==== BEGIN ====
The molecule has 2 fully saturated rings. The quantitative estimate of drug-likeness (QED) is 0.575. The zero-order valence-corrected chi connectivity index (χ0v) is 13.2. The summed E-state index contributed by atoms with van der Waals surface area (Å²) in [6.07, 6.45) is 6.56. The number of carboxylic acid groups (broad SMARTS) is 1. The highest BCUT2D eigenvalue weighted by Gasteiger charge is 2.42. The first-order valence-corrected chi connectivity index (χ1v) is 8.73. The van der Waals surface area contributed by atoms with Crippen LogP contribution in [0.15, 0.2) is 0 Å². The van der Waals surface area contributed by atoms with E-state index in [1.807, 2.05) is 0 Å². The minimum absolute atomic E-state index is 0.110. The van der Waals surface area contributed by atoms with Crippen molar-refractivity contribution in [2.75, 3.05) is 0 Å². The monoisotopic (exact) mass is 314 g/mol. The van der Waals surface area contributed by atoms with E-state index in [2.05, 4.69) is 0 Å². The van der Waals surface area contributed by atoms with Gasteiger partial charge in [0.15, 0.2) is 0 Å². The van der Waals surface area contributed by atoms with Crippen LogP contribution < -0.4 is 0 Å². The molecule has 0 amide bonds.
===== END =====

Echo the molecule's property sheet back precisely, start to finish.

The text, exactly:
The molecule has 2 fully saturated rings. The quantitative estimate of drug-likeness (QED) is 0.575. The zero-order valence-corrected chi connectivity index (χ0v) is 13.2. The summed E-state index contributed by atoms with van der Waals surface area (Å²) in [6.07, 6.45) is 6.56. The number of carboxylic acid groups (broad SMARTS) is 1. The highest BCUT2D eigenvalue weighted by Gasteiger charge is 2.42. The first-order valence-corrected chi connectivity index (χ1v) is 8.73. The van der Waals surface area contributed by atoms with Crippen LogP contribution in [0.15, 0.2) is 0 Å². The van der Waals surface area contributed by atoms with E-state index in [1.807, 2.05) is 0 Å². The minimum absolute atomic E-state index is 0.110. The van der Waals surface area contributed by atoms with Crippen molar-refractivity contribution in [2.75, 3.05) is 0 Å². The monoisotopic (exact) mass is 314 g/mol. The van der Waals surface area contributed by atoms with E-state index in [2.05, 4.69) is 0 Å². The van der Waals surface area contributed by atoms with Gasteiger partial charge in [0.15, 0.2) is 0 Å². The van der Waals surface area contributed by atoms with Crippen LogP contribution < -0.4 is 0 Å². The molecule has 0 amide bonds.